The Special Orders are the latest step by this FTC to examine competition in the digital markets. In a media call announcing the Special Orders, FTC Chairman Joseph Simons explained that one impetus for the Special Orders was the FTC's 2019 Hearings on Competition and Consumer Protection in the 21st Century, during which the FTC learned that digital platform companies had conducted "hundreds" of transactions in recent years that had fallen below the HSR reporting thresholds, and so were not disclosed to U.S. antitrust authorities for preclearance. Chairman Simons noted that the Special Orders "will enable the Commission to take a closer look at acquisitions in this important sector, and also to evaluate whether the federal agencies are getting adequate notice of transactions that might harm competition."

The FTC reportedly plans to use the information obtained from this "study" to gain a deeper understanding of the large technology firms, including whether they are making potentially anticompetitive acquisitions of nascent or potential competitors, and whether additional transactions should be subject to premerger notification requirements. Chairman Simons also stated that the study will be conducted through the Office of Policy and Planning and the results could lead to amending the HSR Act or issuing prospective Special Orders requiring targeted companies to report all transactions for a specified duration. Finally, while the Special Orders are only focused on nonreportable transactions, Chairman Simons acknowledged during a media call that the overall study would look at both reportable and non- reportable transactions.

The Special Orders are distinct from the on-going investigations by the FTC, U.S. Department of Justice ("DOJ"), and State Attorneys General into the online digital platforms. However, during his media call, Chairman Simons stressed that if information received pursuant to the Special Orders indicates a prior acquisition was anticompetitive, "all options are on the table," including unwinding the transaction, divestitures, or imposing behavioral remedies.

The FTC voted unanimously to approve issuing the Special Orders. Notably, Commissioners Christine S. Wilson and Rohit Chopra issued a joint supporting statement further questioning the "sufficiency of the HSR notification process" and advocating that the FTC conduct similar 6(b) studies into the healthcare sector, including dialysis providers, pharmaceuticals, and hospitals. Regarding the Special Orders issued today, Commissioners Wilson and Chopra emphasized the need to better understand the data privacy and protection practices of the companies; "how targeted advertising practices impact data collection;" and, how data is monetized to drive content and advertising.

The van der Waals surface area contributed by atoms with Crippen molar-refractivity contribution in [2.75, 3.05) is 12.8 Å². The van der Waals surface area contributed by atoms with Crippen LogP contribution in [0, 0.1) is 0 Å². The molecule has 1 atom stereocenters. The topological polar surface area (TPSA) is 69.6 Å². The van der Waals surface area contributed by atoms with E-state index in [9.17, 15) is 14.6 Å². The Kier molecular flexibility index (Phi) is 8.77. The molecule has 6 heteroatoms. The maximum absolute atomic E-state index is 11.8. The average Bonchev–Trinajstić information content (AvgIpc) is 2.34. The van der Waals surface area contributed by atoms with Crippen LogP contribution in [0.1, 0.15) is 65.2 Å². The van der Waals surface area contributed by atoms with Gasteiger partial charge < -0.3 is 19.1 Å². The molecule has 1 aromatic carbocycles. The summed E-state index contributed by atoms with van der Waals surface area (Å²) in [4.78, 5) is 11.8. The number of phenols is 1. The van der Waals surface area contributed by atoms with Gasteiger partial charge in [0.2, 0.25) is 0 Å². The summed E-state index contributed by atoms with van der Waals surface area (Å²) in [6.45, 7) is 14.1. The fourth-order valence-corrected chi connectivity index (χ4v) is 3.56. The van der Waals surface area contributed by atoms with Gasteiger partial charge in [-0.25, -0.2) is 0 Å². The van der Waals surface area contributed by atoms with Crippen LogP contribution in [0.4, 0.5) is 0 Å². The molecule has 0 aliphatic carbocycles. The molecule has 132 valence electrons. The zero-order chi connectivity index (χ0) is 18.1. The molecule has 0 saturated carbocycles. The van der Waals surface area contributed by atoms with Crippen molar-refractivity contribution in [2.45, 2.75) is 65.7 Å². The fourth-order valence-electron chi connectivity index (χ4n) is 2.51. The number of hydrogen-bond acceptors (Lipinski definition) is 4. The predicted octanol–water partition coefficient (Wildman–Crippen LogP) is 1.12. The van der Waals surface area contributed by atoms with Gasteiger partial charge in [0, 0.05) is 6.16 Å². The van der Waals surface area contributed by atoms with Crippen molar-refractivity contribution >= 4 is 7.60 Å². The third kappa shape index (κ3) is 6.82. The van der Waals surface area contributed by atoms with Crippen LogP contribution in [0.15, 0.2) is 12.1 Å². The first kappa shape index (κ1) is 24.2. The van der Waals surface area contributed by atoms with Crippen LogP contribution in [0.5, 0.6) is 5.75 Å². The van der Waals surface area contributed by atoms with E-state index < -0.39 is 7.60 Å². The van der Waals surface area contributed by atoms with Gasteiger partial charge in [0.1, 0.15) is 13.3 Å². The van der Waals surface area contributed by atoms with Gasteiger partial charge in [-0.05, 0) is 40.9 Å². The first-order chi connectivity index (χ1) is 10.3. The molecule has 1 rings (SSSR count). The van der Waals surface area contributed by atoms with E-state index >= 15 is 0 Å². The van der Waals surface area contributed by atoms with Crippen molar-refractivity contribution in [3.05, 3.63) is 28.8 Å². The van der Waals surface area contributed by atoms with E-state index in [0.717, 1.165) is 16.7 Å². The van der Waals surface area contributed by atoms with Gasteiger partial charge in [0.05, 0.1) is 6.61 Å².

Looking Ahead

It is clear the FTC is interested in studying concerns regarding nascent competition and so-called "stealth consolidation," in which a dominant market player maintains its position by acquiring would-be competitors. However, the Special Orders raise many interesting questions. These include: How will this FTC study compare to the European Union's investigations into the same large tech players? Will the FTC's study inform any investigations being conducted by the DOJ and State Attorneys General? Should companies in other industries, particularly in the health care sector, be concerned that they could soon face similar 6(b) Special Orders?

These questions and more will be answered as this effort continues. One thing for sure is the U.S. Antitrust enforcements agencies are putting significant resources and efforts into better understanding the digital marketplace, which increases the likelihood of more enforcement actions in this sector.